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The length of laser's optical cavity. Multiple of wavelength?

  1. Feb 22, 2008 #1
    In order to produce coherent laser light is it necessary that the length of optical cavity between the mirrors is a multiple of the wavelength of laser light? I cannot see how otherwise the laser been could bee coherent. On the other hand I don't see how it is possible to place the mirrors with nanometer precision so that for example thermal expansion doesn't change the length between the mirrors.
  2. jcsd
  3. Feb 24, 2008 #2
    as i know, no relationship. The mirrors for intensify the light.
  4. Feb 24, 2008 #3
    Yes the mirrors are used to intesify the laser beam. And the coherence of the laser beam comes from stimulated emision from atoms in gain medium. But the question in hand raised when I thought how the light is reflected back and forth. But now i'm starting to be pretty confident that it doesn't matter whether the length between mirrors is or is not multiple of the laser waveleangth in order to retain the coherence of light. Especially if the electromagnetic field has to be zero at the reflection surface of mirror.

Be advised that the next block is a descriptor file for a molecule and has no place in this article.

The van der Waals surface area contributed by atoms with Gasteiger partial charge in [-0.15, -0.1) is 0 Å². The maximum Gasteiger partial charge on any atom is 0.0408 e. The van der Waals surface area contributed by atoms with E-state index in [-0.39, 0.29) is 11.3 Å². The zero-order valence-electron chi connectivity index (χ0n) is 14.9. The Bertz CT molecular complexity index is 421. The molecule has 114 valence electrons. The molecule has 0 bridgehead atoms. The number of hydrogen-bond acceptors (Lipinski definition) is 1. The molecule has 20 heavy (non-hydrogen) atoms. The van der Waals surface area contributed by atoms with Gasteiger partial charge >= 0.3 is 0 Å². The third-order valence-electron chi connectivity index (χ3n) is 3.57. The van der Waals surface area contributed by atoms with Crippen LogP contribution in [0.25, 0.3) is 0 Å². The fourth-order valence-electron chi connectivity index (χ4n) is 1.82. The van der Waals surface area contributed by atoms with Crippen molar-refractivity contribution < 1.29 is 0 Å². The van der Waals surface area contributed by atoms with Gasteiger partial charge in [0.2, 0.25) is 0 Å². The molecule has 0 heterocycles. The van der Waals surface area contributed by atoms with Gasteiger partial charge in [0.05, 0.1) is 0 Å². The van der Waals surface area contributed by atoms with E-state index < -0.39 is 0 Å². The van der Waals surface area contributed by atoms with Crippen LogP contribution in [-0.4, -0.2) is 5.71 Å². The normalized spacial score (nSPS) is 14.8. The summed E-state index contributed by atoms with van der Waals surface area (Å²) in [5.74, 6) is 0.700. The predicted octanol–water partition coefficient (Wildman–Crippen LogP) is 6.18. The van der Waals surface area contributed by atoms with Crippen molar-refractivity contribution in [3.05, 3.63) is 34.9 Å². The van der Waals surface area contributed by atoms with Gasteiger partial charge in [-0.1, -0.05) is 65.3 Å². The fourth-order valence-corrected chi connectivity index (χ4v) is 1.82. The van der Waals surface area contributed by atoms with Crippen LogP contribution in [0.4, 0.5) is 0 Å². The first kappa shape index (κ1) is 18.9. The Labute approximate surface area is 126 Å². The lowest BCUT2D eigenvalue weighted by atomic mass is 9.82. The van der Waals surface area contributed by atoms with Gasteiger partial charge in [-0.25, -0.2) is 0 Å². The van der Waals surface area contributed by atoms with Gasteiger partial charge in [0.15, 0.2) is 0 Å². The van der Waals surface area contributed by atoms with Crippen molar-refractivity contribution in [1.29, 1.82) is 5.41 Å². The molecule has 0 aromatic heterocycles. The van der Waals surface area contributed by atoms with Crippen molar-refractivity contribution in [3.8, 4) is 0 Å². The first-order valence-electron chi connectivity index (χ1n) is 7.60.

5. Feb 24, 2008 #4
    Actually, there is some "give" in the frequency of the laser emission. It adjusts itself to find an operating point which involves a standing wave mode. So it turns out to be an integer number of wavelengths no matter what the actual length of the cavity.
  6. Feb 24, 2008 #5
    To elaborate on what monish said, the gain spectrum of a laser is not really perfectly discrete, and every peak will have a finite linewidth. As long as the longitudinal modes of a Fabry-Perot resonator are spaced sufficiently close together, the system will lase at one of them. You are right, though, in that if one were to construct a system whose linewidth was small compared to the mode spacing (e.g., by making an extremely short cavity), then it is possible for the gain spectrum to "miss" all of the longitudinal modes.
    Last edited: Feb 24, 2008
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